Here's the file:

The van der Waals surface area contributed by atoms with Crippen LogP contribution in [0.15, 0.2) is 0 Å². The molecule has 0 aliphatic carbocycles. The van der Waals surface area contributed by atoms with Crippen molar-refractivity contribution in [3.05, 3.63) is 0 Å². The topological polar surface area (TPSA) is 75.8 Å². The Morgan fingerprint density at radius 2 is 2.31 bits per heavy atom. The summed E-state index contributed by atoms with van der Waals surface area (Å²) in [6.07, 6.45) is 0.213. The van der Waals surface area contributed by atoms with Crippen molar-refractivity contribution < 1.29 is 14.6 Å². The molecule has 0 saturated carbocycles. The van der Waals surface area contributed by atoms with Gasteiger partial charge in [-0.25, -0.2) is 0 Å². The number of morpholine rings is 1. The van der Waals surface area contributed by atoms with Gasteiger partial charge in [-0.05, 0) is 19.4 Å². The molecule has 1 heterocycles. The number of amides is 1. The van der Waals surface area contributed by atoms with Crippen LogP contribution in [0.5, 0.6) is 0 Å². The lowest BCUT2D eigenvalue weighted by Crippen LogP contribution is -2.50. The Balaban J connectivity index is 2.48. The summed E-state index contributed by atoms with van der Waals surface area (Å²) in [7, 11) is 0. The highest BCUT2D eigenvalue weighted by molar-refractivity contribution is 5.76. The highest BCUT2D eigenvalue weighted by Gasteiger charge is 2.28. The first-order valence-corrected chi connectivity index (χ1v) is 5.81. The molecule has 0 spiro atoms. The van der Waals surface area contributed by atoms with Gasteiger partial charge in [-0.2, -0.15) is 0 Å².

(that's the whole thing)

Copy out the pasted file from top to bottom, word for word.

The van der Waals surface area contributed by atoms with Crippen LogP contribution in [0.15, 0.2) is 0 Å². The molecule has 0 aliphatic carbocycles. The van der Waals surface area contributed by atoms with Crippen molar-refractivity contribution in [3.05, 3.63) is 0 Å². The topological polar surface area (TPSA) is 75.8 Å². The Morgan fingerprint density at radius 2 is 2.31 bits per heavy atom. The summed E-state index contributed by atoms with van der Waals surface area (Å²) in [6.07, 6.45) is 0.213. The van der Waals surface area contributed by atoms with Crippen molar-refractivity contribution < 1.29 is 14.6 Å². The molecule has 0 saturated carbocycles. The van der Waals surface area contributed by atoms with Gasteiger partial charge in [-0.25, -0.2) is 0 Å². The number of morpholine rings is 1. The van der Waals surface area contributed by atoms with Gasteiger partial charge in [-0.05, 0) is 19.4 Å². The molecule has 1 heterocycles. The number of amides is 1. The van der Waals surface area contributed by atoms with Crippen LogP contribution in [0.5, 0.6) is 0 Å². The lowest BCUT2D eigenvalue weighted by Crippen LogP contribution is -2.50. The Balaban J connectivity index is 2.48. The summed E-state index contributed by atoms with van der Waals surface area (Å²) in [7, 11) is 0. The highest BCUT2D eigenvalue weighted by molar-refractivity contribution is 5.76. The highest BCUT2D eigenvalue weighted by Gasteiger charge is 2.28. The first-order valence-corrected chi connectivity index (χ1v) is 5.81. The molecule has 0 spiro atoms. The van der Waals surface area contributed by atoms with Gasteiger partial charge in [-0.2, -0.15) is 0 Å².